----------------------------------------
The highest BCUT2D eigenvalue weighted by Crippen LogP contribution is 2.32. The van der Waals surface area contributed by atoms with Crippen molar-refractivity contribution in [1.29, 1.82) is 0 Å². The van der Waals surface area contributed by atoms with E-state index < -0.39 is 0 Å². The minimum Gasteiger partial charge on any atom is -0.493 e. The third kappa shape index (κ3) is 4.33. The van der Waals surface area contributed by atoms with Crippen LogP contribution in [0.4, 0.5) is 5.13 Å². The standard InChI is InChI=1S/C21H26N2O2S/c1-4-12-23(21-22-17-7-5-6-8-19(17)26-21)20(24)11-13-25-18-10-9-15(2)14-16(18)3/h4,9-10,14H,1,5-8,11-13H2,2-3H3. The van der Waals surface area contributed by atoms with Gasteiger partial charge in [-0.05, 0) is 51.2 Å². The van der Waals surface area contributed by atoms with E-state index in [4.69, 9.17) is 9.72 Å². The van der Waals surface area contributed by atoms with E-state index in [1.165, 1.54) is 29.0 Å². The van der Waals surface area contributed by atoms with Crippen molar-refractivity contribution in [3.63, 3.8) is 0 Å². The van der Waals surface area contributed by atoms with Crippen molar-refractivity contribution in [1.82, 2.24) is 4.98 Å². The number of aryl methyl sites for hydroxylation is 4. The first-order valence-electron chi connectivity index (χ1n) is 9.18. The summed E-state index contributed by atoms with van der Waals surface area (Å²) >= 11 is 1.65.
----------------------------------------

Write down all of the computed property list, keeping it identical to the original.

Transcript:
The highest BCUT2D eigenvalue weighted by Crippen LogP contribution is 2.32. The van der Waals surface area contributed by atoms with Crippen molar-refractivity contribution in [1.29, 1.82) is 0 Å². The van der Waals surface area contributed by atoms with E-state index < -0.39 is 0 Å². The minimum Gasteiger partial charge on any atom is -0.493 e. The third kappa shape index (κ3) is 4.33. The van der Waals surface area contributed by atoms with Crippen LogP contribution in [0.4, 0.5) is 5.13 Å². The standard InChI is InChI=1S/C21H26N2O2S/c1-4-12-23(21-22-17-7-5-6-8-19(17)26-21)20(24)11-13-25-18-10-9-15(2)14-16(18)3/h4,9-10,14H,1,5-8,11-13H2,2-3H3. The van der Waals surface area contributed by atoms with Gasteiger partial charge in [-0.05, 0) is 51.2 Å². The van der Waals surface area contributed by atoms with E-state index in [4.69, 9.17) is 9.72 Å². The van der Waals surface area contributed by atoms with E-state index in [1.165, 1.54) is 29.0 Å². The van der Waals surface area contributed by atoms with Crippen molar-refractivity contribution in [3.63, 3.8) is 0 Å². The van der Waals surface area contributed by atoms with Crippen molar-refractivity contribution in [1.82, 2.24) is 4.98 Å². The number of aryl methyl sites for hydroxylation is 4. The first-order valence-electron chi connectivity index (χ1n) is 9.18. The summed E-state index contributed by atoms with van der Waals surface area (Å²) >= 11 is 1.65.